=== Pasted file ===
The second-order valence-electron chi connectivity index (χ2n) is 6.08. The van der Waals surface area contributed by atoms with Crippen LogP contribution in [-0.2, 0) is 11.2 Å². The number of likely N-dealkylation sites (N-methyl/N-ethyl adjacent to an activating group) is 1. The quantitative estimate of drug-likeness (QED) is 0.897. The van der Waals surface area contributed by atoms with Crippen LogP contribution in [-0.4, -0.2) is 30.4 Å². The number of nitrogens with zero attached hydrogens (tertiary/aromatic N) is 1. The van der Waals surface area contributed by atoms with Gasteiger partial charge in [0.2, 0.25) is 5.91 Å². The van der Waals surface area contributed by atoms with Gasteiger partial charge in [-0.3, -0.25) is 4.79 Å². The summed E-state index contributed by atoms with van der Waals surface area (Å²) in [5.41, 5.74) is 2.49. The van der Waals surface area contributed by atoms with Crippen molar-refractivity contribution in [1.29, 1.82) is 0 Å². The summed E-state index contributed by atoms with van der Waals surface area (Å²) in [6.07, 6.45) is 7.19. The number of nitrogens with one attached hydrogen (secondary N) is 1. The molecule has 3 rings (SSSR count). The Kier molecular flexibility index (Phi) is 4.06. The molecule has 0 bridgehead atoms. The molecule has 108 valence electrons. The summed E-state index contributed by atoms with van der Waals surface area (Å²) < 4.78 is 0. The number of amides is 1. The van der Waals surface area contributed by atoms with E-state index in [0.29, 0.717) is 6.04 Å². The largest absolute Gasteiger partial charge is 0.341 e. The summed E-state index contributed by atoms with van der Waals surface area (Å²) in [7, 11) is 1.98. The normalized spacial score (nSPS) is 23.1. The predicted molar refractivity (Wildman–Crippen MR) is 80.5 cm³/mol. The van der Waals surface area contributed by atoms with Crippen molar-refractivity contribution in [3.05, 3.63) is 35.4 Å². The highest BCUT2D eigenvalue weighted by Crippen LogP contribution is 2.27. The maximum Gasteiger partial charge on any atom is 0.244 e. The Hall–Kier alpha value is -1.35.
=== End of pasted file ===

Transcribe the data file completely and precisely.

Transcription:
The second-order valence-electron chi connectivity index (χ2n) is 6.08. The van der Waals surface area contributed by atoms with Crippen LogP contribution in [-0.2, 0) is 11.2 Å². The number of likely N-dealkylation sites (N-methyl/N-ethyl adjacent to an activating group) is 1. The quantitative estimate of drug-likeness (QED) is 0.897. The van der Waals surface area contributed by atoms with Crippen LogP contribution in [-0.4, -0.2) is 30.4 Å². The number of nitrogens with zero attached hydrogens (tertiary/aromatic N) is 1. The van der Waals surface area contributed by atoms with Gasteiger partial charge in [0.2, 0.25) is 5.91 Å². The van der Waals surface area contributed by atoms with Gasteiger partial charge in [-0.3, -0.25) is 4.79 Å². The summed E-state index contributed by atoms with van der Waals surface area (Å²) in [5.41, 5.74) is 2.49. The van der Waals surface area contributed by atoms with Crippen molar-refractivity contribution in [1.29, 1.82) is 0 Å². The summed E-state index contributed by atoms with van der Waals surface area (Å²) in [6.07, 6.45) is 7.19. The number of nitrogens with one attached hydrogen (secondary N) is 1. The molecule has 3 rings (SSSR count). The Kier molecular flexibility index (Phi) is 4.06. The molecule has 0 bridgehead atoms. The molecule has 108 valence electrons. The summed E-state index contributed by atoms with van der Waals surface area (Å²) < 4.78 is 0. The number of amides is 1. The van der Waals surface area contributed by atoms with E-state index in [0.29, 0.717) is 6.04 Å². The largest absolute Gasteiger partial charge is 0.341 e. The summed E-state index contributed by atoms with van der Waals surface area (Å²) in [7, 11) is 1.98. The normalized spacial score (nSPS) is 23.1. The predicted molar refractivity (Wildman–Crippen MR) is 80.5 cm³/mol. The van der Waals surface area contributed by atoms with Crippen molar-refractivity contribution in [3.05, 3.63) is 35.4 Å². The highest BCUT2D eigenvalue weighted by Crippen LogP contribution is 2.27. The maximum Gasteiger partial charge on any atom is 0.244 e. The Hall–Kier alpha value is -1.35.